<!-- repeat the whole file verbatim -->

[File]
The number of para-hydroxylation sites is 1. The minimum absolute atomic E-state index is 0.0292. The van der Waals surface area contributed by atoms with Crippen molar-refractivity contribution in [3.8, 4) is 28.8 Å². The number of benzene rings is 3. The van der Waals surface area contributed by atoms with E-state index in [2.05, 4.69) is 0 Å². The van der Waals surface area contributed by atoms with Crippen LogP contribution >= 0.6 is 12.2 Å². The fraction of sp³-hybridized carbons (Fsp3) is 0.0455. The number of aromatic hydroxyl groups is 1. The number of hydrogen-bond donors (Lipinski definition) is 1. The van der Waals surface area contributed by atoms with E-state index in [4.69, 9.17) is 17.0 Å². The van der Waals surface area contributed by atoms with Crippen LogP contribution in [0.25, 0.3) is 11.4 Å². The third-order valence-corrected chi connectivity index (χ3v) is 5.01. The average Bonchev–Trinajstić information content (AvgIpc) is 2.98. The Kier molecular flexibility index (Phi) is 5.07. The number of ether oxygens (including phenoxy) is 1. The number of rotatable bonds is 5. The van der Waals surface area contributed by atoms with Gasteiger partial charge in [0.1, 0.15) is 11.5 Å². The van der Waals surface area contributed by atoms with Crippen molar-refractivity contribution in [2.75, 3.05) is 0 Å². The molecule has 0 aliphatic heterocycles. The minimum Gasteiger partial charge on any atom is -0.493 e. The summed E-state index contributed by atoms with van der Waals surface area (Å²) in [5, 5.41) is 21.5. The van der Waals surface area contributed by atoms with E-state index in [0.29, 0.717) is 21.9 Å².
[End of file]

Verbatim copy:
The number of para-hydroxylation sites is 1. The minimum absolute atomic E-state index is 0.0292. The van der Waals surface area contributed by atoms with Crippen molar-refractivity contribution in [3.8, 4) is 28.8 Å². The number of benzene rings is 3. The van der Waals surface area contributed by atoms with E-state index in [2.05, 4.69) is 0 Å². The van der Waals surface area contributed by atoms with Crippen LogP contribution >= 0.6 is 12.2 Å². The fraction of sp³-hybridized carbons (Fsp3) is 0.0455. The number of aromatic hydroxyl groups is 1. The number of hydrogen-bond donors (Lipinski definition) is 1. The van der Waals surface area contributed by atoms with E-state index in [4.69, 9.17) is 17.0 Å². The van der Waals surface area contributed by atoms with Crippen LogP contribution in [0.25, 0.3) is 11.4 Å². The third-order valence-corrected chi connectivity index (χ3v) is 5.01. The average Bonchev–Trinajstić information content (AvgIpc) is 2.98. The Kier molecular flexibility index (Phi) is 5.07. The number of ether oxygens (including phenoxy) is 1. The number of rotatable bonds is 5. The van der Waals surface area contributed by atoms with Gasteiger partial charge in [0.1, 0.15) is 11.5 Å². The van der Waals surface area contributed by atoms with Crippen molar-refractivity contribution in [2.75, 3.05) is 0 Å². The molecule has 0 aliphatic heterocycles. The minimum Gasteiger partial charge on any atom is -0.493 e. The summed E-state index contributed by atoms with van der Waals surface area (Å²) in [5, 5.41) is 21.5. The van der Waals surface area contributed by atoms with E-state index in [0.29, 0.717) is 21.9 Å².